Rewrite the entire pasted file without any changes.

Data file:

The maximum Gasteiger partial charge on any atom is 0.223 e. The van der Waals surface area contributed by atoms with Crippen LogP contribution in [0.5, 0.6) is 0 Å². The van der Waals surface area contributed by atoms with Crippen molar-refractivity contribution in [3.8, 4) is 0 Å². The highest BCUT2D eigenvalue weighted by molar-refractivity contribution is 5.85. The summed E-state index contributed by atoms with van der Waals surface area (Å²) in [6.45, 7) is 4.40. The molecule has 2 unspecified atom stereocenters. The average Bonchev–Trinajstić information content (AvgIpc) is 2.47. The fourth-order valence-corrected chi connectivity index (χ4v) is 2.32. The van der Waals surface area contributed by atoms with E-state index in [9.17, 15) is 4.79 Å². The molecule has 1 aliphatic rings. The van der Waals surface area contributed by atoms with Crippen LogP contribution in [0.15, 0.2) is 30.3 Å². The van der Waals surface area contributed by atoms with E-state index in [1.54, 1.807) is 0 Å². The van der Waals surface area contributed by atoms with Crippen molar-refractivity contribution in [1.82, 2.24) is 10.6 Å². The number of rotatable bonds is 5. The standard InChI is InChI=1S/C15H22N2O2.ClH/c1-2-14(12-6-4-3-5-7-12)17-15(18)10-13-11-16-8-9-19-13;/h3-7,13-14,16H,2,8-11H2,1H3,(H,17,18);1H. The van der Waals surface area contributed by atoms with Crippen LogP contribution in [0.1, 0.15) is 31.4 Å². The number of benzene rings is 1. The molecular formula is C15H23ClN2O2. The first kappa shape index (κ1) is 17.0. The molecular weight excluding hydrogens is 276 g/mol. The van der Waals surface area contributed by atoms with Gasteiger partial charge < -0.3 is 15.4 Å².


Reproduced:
The maximum Gasteiger partial charge on any atom is 0.223 e. The van der Waals surface area contributed by atoms with Crippen LogP contribution in [0.5, 0.6) is 0 Å². The van der Waals surface area contributed by atoms with Crippen molar-refractivity contribution in [3.8, 4) is 0 Å². The highest BCUT2D eigenvalue weighted by molar-refractivity contribution is 5.85. The summed E-state index contributed by atoms with van der Waals surface area (Å²) in [6.45, 7) is 4.40. The molecule has 2 unspecified atom stereocenters. The average Bonchev–Trinajstić information content (AvgIpc) is 2.47. The fourth-order valence-corrected chi connectivity index (χ4v) is 2.32. The van der Waals surface area contributed by atoms with E-state index in [9.17, 15) is 4.79 Å². The molecule has 1 aliphatic rings. The van der Waals surface area contributed by atoms with Crippen LogP contribution in [0.15, 0.2) is 30.3 Å². The van der Waals surface area contributed by atoms with E-state index in [1.54, 1.807) is 0 Å². The van der Waals surface area contributed by atoms with Crippen molar-refractivity contribution in [1.82, 2.24) is 10.6 Å². The number of rotatable bonds is 5. The standard InChI is InChI=1S/C15H22N2O2.ClH/c1-2-14(12-6-4-3-5-7-12)17-15(18)10-13-11-16-8-9-19-13;/h3-7,13-14,16H,2,8-11H2,1H3,(H,17,18);1H. The van der Waals surface area contributed by atoms with Crippen LogP contribution in [0.1, 0.15) is 31.4 Å². The number of benzene rings is 1. The molecular formula is C15H23ClN2O2. The first kappa shape index (κ1) is 17.0. The molecular weight excluding hydrogens is 276 g/mol. The van der Waals surface area contributed by atoms with Gasteiger partial charge < -0.3 is 15.4 Å².